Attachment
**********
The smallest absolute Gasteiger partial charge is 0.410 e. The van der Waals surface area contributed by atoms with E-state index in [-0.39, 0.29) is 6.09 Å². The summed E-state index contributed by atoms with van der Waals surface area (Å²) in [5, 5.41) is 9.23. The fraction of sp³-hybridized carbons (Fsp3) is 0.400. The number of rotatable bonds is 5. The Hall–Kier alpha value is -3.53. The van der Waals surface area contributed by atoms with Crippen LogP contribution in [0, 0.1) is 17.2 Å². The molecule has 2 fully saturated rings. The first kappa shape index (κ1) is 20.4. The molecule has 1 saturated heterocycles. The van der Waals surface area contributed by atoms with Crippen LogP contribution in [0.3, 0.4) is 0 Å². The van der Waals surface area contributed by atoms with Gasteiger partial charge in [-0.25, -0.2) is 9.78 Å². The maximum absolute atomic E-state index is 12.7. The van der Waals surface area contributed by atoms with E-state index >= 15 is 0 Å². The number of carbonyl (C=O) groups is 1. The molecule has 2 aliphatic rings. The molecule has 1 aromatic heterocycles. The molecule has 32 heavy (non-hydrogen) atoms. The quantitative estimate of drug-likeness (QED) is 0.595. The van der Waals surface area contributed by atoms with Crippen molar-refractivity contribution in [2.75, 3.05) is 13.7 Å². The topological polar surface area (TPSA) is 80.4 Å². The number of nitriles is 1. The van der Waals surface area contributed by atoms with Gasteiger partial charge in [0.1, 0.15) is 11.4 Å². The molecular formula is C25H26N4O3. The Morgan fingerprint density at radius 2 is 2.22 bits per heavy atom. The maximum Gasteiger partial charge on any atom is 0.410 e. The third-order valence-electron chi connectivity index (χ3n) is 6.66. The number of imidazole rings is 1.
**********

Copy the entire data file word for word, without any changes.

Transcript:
The smallest absolute Gasteiger partial charge is 0.410 e. The van der Waals surface area contributed by atoms with E-state index in [-0.39, 0.29) is 6.09 Å². The summed E-state index contributed by atoms with van der Waals surface area (Å²) in [5, 5.41) is 9.23. The fraction of sp³-hybridized carbons (Fsp3) is 0.400. The number of rotatable bonds is 5. The Hall–Kier alpha value is -3.53. The van der Waals surface area contributed by atoms with Crippen LogP contribution in [0, 0.1) is 17.2 Å². The molecule has 2 fully saturated rings. The first kappa shape index (κ1) is 20.4. The molecule has 1 saturated heterocycles. The van der Waals surface area contributed by atoms with Crippen LogP contribution in [0.3, 0.4) is 0 Å². The van der Waals surface area contributed by atoms with Gasteiger partial charge in [-0.25, -0.2) is 9.78 Å². The maximum absolute atomic E-state index is 12.7. The van der Waals surface area contributed by atoms with E-state index >= 15 is 0 Å². The number of carbonyl (C=O) groups is 1. The molecule has 2 aliphatic rings. The molecule has 1 aromatic heterocycles. The molecule has 32 heavy (non-hydrogen) atoms. The quantitative estimate of drug-likeness (QED) is 0.595. The van der Waals surface area contributed by atoms with Crippen molar-refractivity contribution in [2.75, 3.05) is 13.7 Å². The topological polar surface area (TPSA) is 80.4 Å². The number of nitriles is 1. The van der Waals surface area contributed by atoms with Gasteiger partial charge in [0.1, 0.15) is 11.4 Å². The molecular formula is C25H26N4O3. The Morgan fingerprint density at radius 2 is 2.22 bits per heavy atom. The maximum Gasteiger partial charge on any atom is 0.410 e. The third-order valence-electron chi connectivity index (χ3n) is 6.66. The number of imidazole rings is 1.